The initial conference was thus adjourned to October 26, 2012. (Id.). By letter dated October 18, 2012, however, Mr. Christopoulos (now nominally representing both Car-Win and CRV) asked for another adjournment, with plaintiffs' consent. (Letter dated October 18, 2012 [docket no. 11]). While plaintiffs had prepared their portion of the pre-trial statement, Mr. Christopoulos " require[d] additional time to gather the information necessary to prepare the pre-trial statement." (Id.). The District Court thus rescheduled the initial conference to December 7, 2012. (Id.).
The pre-trial statement was eventually filed on December 3, 2012. (See docket no. 12). In that document, Mr. Christopoulos pointed out that -- while he was attorney of record for Car-Win and had advised plaintiffs that he would be representing CRV as well -- he had not yet submitted an answer on behalf of CRV and " [a]s a result, the details of CRV's involvement in this action were not discussed at the time the Parties met and conferred to prepare this Statement." (Id. at p. 1 n.1).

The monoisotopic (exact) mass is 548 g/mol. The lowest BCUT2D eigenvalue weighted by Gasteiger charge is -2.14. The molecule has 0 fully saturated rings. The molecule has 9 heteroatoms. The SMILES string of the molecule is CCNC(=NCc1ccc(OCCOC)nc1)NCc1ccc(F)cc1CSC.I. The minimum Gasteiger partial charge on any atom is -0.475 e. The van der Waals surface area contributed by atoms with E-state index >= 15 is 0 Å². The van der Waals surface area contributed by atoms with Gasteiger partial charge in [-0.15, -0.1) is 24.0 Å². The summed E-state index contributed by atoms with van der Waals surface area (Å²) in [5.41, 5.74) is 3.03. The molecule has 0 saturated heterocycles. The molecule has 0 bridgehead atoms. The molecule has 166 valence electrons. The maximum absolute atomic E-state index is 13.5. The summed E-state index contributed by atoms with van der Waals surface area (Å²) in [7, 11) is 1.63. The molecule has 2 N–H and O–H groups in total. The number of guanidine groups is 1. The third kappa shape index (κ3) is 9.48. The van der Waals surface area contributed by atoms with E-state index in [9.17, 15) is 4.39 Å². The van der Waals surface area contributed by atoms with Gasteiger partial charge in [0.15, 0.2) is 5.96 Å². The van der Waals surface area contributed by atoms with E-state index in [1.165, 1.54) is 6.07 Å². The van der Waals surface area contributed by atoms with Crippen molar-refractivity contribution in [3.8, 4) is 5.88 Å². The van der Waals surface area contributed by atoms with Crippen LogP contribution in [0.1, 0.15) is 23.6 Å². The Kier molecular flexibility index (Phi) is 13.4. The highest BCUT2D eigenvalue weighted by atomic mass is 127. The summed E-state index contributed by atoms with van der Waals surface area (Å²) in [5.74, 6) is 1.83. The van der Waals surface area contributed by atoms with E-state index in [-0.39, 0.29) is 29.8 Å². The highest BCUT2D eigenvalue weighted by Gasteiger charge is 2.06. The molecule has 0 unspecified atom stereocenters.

Having held the initial conference on December 7, 2012 -- by which time CRV had still not responded to the complaint -- the District Court ordered that defendant do so by December 21, 2012. (See Pre-trial scheduling order dated [docket no. 14] at ¶ 12). This date came and went, but CRV did not file its answer (dated January 21, 2013) until January 25, 2013. (Docket no. 17).
Additionally, in the District Court's December 7, 2012 scheduling order, all parties were instructed to serve their Rule 26 (a) (1) disclosures by December 21, 2012. (Pre-trial scheduling order at ¶ 12). While plaintiffs served their initial disclosures by this date, neither Car-Win nor CRV did so -- nor did defendants produce anything in the several months thereafter, as we are about to describe. (See 1st Shotwell Decl. at ¶ ¶ 12-13).